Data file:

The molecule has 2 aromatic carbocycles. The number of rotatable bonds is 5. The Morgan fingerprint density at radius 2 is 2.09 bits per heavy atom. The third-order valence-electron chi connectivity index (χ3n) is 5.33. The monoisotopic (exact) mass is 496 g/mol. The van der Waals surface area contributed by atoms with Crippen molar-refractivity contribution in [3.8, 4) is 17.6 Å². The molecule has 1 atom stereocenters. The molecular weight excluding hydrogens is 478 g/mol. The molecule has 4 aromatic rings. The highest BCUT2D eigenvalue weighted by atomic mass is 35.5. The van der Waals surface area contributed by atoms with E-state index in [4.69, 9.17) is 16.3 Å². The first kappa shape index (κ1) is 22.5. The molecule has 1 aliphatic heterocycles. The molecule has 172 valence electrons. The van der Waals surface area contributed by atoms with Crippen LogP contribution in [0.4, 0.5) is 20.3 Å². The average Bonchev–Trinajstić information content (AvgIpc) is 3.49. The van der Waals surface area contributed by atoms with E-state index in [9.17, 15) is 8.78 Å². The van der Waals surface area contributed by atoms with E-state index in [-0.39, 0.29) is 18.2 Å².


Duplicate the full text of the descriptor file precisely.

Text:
The molecule has 2 aromatic carbocycles. The number of rotatable bonds is 5. The Morgan fingerprint density at radius 2 is 2.09 bits per heavy atom. The third-order valence-electron chi connectivity index (χ3n) is 5.33. The monoisotopic (exact) mass is 496 g/mol. The van der Waals surface area contributed by atoms with Crippen molar-refractivity contribution in [3.8, 4) is 17.6 Å². The molecule has 1 atom stereocenters. The molecular weight excluding hydrogens is 478 g/mol. The molecule has 4 aromatic rings. The highest BCUT2D eigenvalue weighted by atomic mass is 35.5. The van der Waals surface area contributed by atoms with E-state index in [4.69, 9.17) is 16.3 Å². The first kappa shape index (κ1) is 22.5. The molecule has 1 aliphatic heterocycles. The molecule has 172 valence electrons. The van der Waals surface area contributed by atoms with Crippen LogP contribution in [0.4, 0.5) is 20.3 Å². The average Bonchev–Trinajstić information content (AvgIpc) is 3.49. The van der Waals surface area contributed by atoms with E-state index in [9.17, 15) is 8.78 Å². The van der Waals surface area contributed by atoms with E-state index in [-0.39, 0.29) is 18.2 Å².